Are crops at risk? | Long-season crops need some warmer weather before summer ends
It feels like there’s been no summer this year, yet the crops look great in most areas.
However, farmers can’t get beyond the fear that frost is lurking underneath the unseasonable coolness, ready to snatch away this year’s bounty.
“We need either a real warm finish to the season or a long fall without frost,” said Myron Krahn, president of the Manitoba Corn Growers Association (MCGA).
“We need a lot of time in September without a frost.”
Farmers with corn, soybeans, sunflowers and other long-season crops are anxiously counting their heat units and checking out their crops to see what the long stretch of cool weather in July and into August has meant to their crops’ development.
“Frost isn’t too much of a risk for our canola, but I’m more worried about our soybean fields,” said Brian Chorney of Selkirk, Man.
The summer has been weird but OK for most traditional prairie crops such as wheat, barley, oats, canola and many special crops.
Most farmers and agronomists report that crops are looking good, but it doesn’t remove the anxiety that many are feeling with the unseasonable chill in the midsummer air.
“It was such a cool spring, then the temperature really cranked up at the start of July for a few days, which made everyone optimistic again, then so quickly summer seemed to end,” said Krahn.
For canola, the cool conditions have been almost perfect for promoting an extended and bountiful flowering season. Farmers in many areas report high pod counts and little of the heat blasting of flowers that reduced 2012’s yields.
Most small grains are also helped by coolness in midsummer, especially when they are in the reproductive stages.
“The growing conditions for most crops have been pretty good,” said Bruce Burnett of CWB.
“But we’d certainly like to see a hot, dry finish.”
Farmers and crop experts echo that sentiment. The cool weather has delayed crop development but also given them a better chance at big yields than would not have been possible without the coolness.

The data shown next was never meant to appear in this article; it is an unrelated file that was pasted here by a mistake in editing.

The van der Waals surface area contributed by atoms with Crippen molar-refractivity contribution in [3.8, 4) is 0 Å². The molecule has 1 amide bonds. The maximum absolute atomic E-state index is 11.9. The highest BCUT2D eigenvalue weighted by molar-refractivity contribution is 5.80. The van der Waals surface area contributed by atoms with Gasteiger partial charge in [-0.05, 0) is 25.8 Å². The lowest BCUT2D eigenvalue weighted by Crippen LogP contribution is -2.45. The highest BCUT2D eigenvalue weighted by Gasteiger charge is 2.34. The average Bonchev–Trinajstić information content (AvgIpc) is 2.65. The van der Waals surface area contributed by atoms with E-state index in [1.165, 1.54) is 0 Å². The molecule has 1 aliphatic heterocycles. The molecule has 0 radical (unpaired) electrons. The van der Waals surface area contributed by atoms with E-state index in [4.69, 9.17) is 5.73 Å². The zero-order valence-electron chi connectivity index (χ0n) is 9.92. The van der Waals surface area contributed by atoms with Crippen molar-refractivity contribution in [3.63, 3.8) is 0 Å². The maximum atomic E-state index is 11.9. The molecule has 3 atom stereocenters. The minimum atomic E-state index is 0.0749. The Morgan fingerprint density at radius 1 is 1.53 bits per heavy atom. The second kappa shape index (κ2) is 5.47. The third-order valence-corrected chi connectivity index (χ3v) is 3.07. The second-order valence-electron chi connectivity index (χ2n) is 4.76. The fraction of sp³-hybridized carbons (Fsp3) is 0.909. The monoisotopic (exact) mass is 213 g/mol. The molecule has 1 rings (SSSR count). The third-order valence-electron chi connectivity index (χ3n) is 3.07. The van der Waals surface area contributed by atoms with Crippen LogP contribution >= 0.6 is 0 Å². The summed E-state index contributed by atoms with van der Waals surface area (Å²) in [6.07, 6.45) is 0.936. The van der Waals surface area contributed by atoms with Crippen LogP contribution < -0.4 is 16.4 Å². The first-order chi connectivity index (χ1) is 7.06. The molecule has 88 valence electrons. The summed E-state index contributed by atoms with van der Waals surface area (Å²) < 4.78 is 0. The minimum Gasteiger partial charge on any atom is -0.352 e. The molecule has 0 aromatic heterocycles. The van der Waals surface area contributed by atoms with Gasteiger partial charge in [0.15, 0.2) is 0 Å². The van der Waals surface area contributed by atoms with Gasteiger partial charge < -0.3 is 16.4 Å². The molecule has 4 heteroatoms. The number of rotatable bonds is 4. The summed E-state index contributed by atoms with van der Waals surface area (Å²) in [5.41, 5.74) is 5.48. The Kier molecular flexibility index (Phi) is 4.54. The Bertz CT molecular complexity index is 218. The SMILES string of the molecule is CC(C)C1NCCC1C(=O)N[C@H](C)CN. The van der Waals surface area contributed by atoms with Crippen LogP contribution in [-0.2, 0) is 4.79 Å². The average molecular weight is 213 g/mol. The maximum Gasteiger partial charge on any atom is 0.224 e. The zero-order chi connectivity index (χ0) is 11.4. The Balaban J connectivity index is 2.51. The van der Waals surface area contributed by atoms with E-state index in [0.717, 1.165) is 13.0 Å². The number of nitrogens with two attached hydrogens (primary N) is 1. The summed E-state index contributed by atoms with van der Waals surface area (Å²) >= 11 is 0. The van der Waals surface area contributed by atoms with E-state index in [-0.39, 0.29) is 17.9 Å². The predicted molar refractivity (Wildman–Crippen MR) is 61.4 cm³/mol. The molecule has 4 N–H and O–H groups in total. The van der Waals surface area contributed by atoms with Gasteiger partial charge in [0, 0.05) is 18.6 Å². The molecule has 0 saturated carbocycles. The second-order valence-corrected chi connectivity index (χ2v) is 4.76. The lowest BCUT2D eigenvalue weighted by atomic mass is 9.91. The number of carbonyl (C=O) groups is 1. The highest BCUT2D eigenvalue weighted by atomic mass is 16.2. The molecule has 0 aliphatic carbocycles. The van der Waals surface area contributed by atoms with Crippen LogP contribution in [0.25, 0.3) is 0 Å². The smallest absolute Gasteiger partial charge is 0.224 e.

It will even be good for long-season crops such as corn as long as fall frost can be avoided.
“The cool weather is really good right now because we’re in pollination,” said MCGA agronomist Morgan Cott as she checked out a farmer’s field.
“We don’t want it too hot right now. This weather is actually very good.”
What farmers will need is an August at least as warm as usual and a September that doesn’t contain early frost.
Weather experts think they have a good shot at getting that kind of good luck.
Drew Lerner of World Weather Inc. and David Phillips of Environment Canada think farmers will likely see cool temperatures for the first 10 days to two weeks of August, but then a normally warm spell for the last two weeks of August.
And neither expects an early frost this year for the Prairies.
“I don’t believe we’ll have any freezes in August and that we could run a little bit late in parts of Saskatchewan and Manitoba with our first frost and freeze this year,” said Lerner.
He expects Alberta and western Saskatchewan to have normal first frost dates.
Neither expert thought prairie crops should be particularly far behind normal development in most areas because the weather has actually been, in terms of seasonal averages, quite normal, no matter how unusually cold it may seem.
“Statistically, it will not be a remarkable year,” said Phillips about prairie weather since the spring.
“It will not be memorable in terms of how cold it is. It’ll just be a wash.”
The spring was late and cold, but June and the first week of July were hotter than average. Since then it has been cooler than average, but not by much, Phillips said.
The daytime temperatures have been 1 1/2 to two degrees below average, but the nighttime temperatures are actually slightly above average. Both are within the normal range.
Phillips said July has probably seemed particularly cool because it has been cloudier than normal. However, those cloudy skies also trap heat inside during the night, so growing degree days have not been significantly affected.
Lerner said July contained remarkably cold events in numerous places and almost no hot days, so the month seemed cold. However, it hasn’t been what a professional weather watcher would call cold.
“I really don’t think it’s been that far off normal,” he said.
Broker Mike Krueger of Fargo’s The Money Farm said crops in North Dakota generally look great, with small grains particularly enjoying the cool summer.
However, farmers are becoming increasingly anxious about frost, with corn and soybeans now making up a large percentage of eastern North Dakota cropland.
“We’re going to have to have a frost-free September,” said Krueger.
“If we have a frost in early to mid-September, we’re going to have issues with both corn and beans.”
Burnett said the cool spell that settled over the Prairies from early July to early August was well-timed if the Prairies had to experience a dose of cool weather.
“If this had come in late August, we could have had a lot of frost,” said Burnett.
“If we get back to normal weather in the second half of August, I don’t think there’s going to be any big problem with where we’re at right now.”